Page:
Flashback: How Dan Cleary recovered from a drunken driving arrest to become a star Red Wing
By JO-ANN BARNAS • FREE PRESS SPORTS WRITER • March 12, 2008Editor's note: This story originally published February 2007
The stick is around somewhere. His father has it now, probably stashed away back home. That's what Dan Cleary thinks.
He was a boy then, no more than 15, a kid who talked the way he walked, with a swagger, a kid with talent and the game to back it up.
So when the hockey stick arrived - a gift from Wayne Gretzky - Cleary didn't display it like some kind of iconic souvenir. No way. He cut it down to size and raced onto the ice with it in his first Ontario Hockey League game with the Belleville Bulls. He scored a hat trick. Lucky stick.
"One of the best players in the world at 16 years of age," Red Wings coach Mike Babcock said, recalling the first time he saw Cleary play a dozen years ago. "Talented, talented, talented."
Babcock shook his head. He remembers.
Cleary's cell phone is ringing. He looks at the number. He smiles but doesn't answer.
"Langer again," Cleary said, referring to Wings teammate Robert Lang. "I'm supposed to be giving him a ride home. He's trying to find me."
At the moment, Cleary is out of view, hunched on a folding chair in a room down the hall from the locker room at Joe Louis Arena. He's reflecting on the past, before-and-after snapshots of his life, his voice as earnest as an Eagle Scout. He's dressed head to toe in black. Lang will have to wait.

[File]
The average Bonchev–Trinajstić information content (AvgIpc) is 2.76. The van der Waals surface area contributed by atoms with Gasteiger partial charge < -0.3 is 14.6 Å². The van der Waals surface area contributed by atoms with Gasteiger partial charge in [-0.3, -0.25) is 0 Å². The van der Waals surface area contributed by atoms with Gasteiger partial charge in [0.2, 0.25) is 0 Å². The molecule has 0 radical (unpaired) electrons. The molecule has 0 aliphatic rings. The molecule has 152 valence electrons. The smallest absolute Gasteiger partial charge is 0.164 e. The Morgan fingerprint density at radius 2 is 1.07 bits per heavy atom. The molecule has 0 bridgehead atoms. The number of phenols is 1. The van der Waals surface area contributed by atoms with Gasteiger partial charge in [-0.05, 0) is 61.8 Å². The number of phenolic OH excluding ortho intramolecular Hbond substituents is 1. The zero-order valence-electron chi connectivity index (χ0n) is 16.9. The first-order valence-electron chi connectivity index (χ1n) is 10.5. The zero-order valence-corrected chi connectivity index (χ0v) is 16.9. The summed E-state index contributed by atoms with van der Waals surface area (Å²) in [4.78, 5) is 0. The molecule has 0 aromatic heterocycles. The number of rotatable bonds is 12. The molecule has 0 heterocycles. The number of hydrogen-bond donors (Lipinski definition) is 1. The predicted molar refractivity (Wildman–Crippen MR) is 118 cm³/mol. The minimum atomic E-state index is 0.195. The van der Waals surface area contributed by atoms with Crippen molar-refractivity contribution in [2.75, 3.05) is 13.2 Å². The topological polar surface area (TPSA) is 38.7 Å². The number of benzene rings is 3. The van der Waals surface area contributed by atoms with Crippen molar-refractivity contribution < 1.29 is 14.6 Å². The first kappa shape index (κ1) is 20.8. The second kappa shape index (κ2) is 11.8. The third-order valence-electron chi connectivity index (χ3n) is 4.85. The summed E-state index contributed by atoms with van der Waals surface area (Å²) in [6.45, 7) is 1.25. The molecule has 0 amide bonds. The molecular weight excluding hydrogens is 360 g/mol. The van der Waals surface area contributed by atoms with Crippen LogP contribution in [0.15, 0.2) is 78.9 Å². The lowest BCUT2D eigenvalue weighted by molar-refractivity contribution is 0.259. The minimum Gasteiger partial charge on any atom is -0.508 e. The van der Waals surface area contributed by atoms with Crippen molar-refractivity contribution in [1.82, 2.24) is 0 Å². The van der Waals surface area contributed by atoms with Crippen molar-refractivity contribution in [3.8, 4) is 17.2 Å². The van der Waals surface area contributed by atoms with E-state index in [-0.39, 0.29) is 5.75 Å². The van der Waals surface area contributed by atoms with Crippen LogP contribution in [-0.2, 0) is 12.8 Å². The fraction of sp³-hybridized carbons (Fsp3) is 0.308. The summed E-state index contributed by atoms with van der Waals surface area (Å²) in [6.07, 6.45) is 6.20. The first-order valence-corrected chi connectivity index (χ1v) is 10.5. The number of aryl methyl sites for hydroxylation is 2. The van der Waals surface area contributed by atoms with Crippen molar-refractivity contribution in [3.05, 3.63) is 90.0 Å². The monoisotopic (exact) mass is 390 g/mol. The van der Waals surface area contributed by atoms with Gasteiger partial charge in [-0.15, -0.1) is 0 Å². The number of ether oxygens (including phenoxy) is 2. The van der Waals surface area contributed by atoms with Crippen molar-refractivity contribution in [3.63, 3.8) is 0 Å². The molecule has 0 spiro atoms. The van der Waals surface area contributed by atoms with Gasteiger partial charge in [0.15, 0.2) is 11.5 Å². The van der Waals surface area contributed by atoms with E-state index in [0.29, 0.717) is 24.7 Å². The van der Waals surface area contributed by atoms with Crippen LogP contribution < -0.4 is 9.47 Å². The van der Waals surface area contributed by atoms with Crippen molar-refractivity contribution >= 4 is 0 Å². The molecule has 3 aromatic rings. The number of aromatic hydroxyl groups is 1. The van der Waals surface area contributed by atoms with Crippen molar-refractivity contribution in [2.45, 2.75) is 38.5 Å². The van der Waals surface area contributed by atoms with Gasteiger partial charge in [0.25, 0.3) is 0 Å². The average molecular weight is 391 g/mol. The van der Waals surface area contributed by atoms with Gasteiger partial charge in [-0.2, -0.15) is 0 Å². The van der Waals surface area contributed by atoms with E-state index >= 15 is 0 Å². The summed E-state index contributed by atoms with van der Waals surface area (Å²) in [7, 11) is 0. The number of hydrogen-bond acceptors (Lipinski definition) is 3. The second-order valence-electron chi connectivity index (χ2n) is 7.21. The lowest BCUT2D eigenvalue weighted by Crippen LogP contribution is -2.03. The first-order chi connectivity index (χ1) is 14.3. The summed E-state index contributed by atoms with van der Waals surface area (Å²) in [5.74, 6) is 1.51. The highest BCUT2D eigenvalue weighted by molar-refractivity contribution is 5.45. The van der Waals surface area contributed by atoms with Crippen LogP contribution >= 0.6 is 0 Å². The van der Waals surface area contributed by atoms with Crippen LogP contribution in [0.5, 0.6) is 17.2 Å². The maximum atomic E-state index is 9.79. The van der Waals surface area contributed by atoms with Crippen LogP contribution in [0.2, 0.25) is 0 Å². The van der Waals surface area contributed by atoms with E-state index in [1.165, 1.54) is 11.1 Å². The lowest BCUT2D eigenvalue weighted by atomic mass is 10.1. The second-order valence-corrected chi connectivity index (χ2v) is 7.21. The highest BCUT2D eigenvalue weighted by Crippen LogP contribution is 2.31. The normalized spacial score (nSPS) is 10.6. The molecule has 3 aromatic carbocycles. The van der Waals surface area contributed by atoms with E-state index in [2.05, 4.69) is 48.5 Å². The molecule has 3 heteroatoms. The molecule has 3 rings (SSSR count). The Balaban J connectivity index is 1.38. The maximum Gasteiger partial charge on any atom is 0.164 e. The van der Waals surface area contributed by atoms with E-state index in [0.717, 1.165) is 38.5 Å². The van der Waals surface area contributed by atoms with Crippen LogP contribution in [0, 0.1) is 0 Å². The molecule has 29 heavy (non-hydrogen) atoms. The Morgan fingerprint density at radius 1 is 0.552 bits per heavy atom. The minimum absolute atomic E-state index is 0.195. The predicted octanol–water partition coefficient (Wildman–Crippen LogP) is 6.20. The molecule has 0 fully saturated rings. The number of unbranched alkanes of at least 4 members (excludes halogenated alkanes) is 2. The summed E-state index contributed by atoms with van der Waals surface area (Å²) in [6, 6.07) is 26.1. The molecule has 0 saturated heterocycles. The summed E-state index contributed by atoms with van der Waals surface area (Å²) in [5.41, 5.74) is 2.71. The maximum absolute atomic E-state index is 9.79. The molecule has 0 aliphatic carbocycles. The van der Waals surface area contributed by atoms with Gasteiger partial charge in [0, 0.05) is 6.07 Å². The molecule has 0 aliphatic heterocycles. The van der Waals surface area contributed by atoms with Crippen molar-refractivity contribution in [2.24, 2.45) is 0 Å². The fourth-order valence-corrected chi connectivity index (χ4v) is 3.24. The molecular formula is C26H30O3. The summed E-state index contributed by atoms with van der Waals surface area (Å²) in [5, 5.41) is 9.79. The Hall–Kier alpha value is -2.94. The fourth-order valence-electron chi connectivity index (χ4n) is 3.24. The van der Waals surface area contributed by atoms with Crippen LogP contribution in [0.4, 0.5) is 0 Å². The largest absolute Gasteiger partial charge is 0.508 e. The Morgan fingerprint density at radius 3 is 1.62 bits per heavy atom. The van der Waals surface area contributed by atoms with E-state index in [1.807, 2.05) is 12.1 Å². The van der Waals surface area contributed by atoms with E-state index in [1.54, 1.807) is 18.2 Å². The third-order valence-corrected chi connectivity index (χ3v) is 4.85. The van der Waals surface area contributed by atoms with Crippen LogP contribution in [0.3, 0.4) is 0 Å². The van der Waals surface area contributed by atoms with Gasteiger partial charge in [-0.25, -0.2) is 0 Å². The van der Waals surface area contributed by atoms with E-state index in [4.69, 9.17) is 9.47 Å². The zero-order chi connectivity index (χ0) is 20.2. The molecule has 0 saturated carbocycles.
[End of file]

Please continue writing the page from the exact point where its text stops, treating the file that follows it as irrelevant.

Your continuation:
"What happened to me was I tried to figure things out on my own," Cleary said. "It just took me a bit longer to find the most important things."
Two summers ago, coming out of the lockout in 2005, Cleary was a player without a team. He was a onetime teen sensation whose reputation was built on promise until the picture faded and all that was left was a player desperate to prove he belonged in the NHL.
Now look where he is.
At 28, Cleary, a right wing in his second year with the Red Wings, is playing the best hockey of his career. No question, he said. But his confidence now is genuine and real, not the glossed-over version that marked his youth.
Stated simply, Cleary is grateful to be here. He has come full circle.